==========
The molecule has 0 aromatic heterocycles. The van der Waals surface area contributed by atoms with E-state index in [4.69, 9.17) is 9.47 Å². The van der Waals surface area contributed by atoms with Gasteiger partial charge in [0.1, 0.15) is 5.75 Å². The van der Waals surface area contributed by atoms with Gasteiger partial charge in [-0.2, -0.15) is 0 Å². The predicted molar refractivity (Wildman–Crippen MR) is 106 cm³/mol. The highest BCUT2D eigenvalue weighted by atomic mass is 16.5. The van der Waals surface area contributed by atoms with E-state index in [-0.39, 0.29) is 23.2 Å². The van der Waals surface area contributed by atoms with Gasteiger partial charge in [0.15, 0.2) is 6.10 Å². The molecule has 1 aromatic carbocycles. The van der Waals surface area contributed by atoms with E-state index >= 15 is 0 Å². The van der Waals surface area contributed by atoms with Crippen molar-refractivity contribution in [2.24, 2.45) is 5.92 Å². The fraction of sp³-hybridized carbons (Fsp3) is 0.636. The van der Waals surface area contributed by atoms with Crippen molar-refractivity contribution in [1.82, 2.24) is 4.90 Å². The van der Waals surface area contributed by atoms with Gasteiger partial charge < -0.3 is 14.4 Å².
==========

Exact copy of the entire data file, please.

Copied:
The molecule has 0 aromatic heterocycles. The van der Waals surface area contributed by atoms with E-state index in [4.69, 9.17) is 9.47 Å². The van der Waals surface area contributed by atoms with Gasteiger partial charge in [0.1, 0.15) is 5.75 Å². The van der Waals surface area contributed by atoms with Gasteiger partial charge in [-0.2, -0.15) is 0 Å². The predicted molar refractivity (Wildman–Crippen MR) is 106 cm³/mol. The highest BCUT2D eigenvalue weighted by atomic mass is 16.5. The van der Waals surface area contributed by atoms with E-state index in [-0.39, 0.29) is 23.2 Å². The van der Waals surface area contributed by atoms with Gasteiger partial charge in [0.15, 0.2) is 6.10 Å². The molecule has 1 aromatic carbocycles. The van der Waals surface area contributed by atoms with E-state index >= 15 is 0 Å². The van der Waals surface area contributed by atoms with Crippen molar-refractivity contribution in [2.24, 2.45) is 5.92 Å². The fraction of sp³-hybridized carbons (Fsp3) is 0.636. The van der Waals surface area contributed by atoms with Crippen molar-refractivity contribution in [1.82, 2.24) is 4.90 Å². The van der Waals surface area contributed by atoms with Gasteiger partial charge < -0.3 is 14.4 Å².